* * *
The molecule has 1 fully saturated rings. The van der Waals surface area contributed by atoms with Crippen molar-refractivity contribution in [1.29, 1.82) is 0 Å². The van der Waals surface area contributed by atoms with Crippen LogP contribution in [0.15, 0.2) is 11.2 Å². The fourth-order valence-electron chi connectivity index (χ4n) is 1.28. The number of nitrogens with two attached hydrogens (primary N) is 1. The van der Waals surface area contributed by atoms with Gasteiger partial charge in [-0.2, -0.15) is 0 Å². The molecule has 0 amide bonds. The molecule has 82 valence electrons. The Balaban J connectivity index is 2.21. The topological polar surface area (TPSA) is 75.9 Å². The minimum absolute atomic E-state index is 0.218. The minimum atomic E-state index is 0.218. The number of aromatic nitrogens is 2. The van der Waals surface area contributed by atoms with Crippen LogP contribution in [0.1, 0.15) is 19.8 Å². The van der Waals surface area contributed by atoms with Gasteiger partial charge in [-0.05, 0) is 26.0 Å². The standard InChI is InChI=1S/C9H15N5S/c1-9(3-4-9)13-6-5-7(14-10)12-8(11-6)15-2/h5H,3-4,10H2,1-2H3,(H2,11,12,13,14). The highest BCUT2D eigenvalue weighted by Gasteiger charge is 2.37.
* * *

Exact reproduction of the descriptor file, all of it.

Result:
The molecule has 1 fully saturated rings. The van der Waals surface area contributed by atoms with Crippen molar-refractivity contribution in [1.29, 1.82) is 0 Å². The van der Waals surface area contributed by atoms with Crippen LogP contribution in [0.15, 0.2) is 11.2 Å². The fourth-order valence-electron chi connectivity index (χ4n) is 1.28. The number of nitrogens with two attached hydrogens (primary N) is 1. The van der Waals surface area contributed by atoms with Gasteiger partial charge in [-0.2, -0.15) is 0 Å². The molecule has 0 amide bonds. The molecule has 82 valence electrons. The Balaban J connectivity index is 2.21. The topological polar surface area (TPSA) is 75.9 Å². The minimum absolute atomic E-state index is 0.218. The minimum atomic E-state index is 0.218. The number of aromatic nitrogens is 2. The van der Waals surface area contributed by atoms with Crippen LogP contribution in [0.1, 0.15) is 19.8 Å². The van der Waals surface area contributed by atoms with Gasteiger partial charge in [-0.05, 0) is 26.0 Å². The standard InChI is InChI=1S/C9H15N5S/c1-9(3-4-9)13-6-5-7(14-10)12-8(11-6)15-2/h5H,3-4,10H2,1-2H3,(H2,11,12,13,14). The highest BCUT2D eigenvalue weighted by Gasteiger charge is 2.37.